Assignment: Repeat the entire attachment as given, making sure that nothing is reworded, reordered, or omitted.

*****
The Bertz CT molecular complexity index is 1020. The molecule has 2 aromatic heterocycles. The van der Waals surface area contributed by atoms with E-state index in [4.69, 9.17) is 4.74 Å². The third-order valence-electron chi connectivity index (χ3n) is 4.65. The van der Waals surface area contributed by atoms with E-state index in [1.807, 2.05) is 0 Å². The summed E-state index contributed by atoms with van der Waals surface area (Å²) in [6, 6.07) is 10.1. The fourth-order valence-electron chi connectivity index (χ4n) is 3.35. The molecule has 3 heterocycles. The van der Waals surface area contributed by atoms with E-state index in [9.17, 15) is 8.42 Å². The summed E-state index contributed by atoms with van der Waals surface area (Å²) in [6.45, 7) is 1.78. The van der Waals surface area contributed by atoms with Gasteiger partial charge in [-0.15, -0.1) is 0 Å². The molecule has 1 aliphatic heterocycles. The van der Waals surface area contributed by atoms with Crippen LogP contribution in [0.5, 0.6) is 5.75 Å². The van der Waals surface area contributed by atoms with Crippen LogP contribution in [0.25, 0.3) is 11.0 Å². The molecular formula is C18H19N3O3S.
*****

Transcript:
The Bertz CT molecular complexity index is 1020. The molecule has 2 aromatic heterocycles. The van der Waals surface area contributed by atoms with E-state index in [4.69, 9.17) is 4.74 Å². The third-order valence-electron chi connectivity index (χ3n) is 4.65. The van der Waals surface area contributed by atoms with E-state index in [1.807, 2.05) is 0 Å². The summed E-state index contributed by atoms with van der Waals surface area (Å²) in [6, 6.07) is 10.1. The fourth-order valence-electron chi connectivity index (χ4n) is 3.35. The molecule has 3 heterocycles. The van der Waals surface area contributed by atoms with E-state index in [9.17, 15) is 8.42 Å². The summed E-state index contributed by atoms with van der Waals surface area (Å²) in [6.45, 7) is 1.78. The van der Waals surface area contributed by atoms with Gasteiger partial charge in [-0.15, -0.1) is 0 Å². The molecule has 1 aliphatic heterocycles. The van der Waals surface area contributed by atoms with Crippen LogP contribution in [0.5, 0.6) is 5.75 Å². The van der Waals surface area contributed by atoms with Crippen LogP contribution in [0.25, 0.3) is 11.0 Å². The molecular formula is C18H19N3O3S.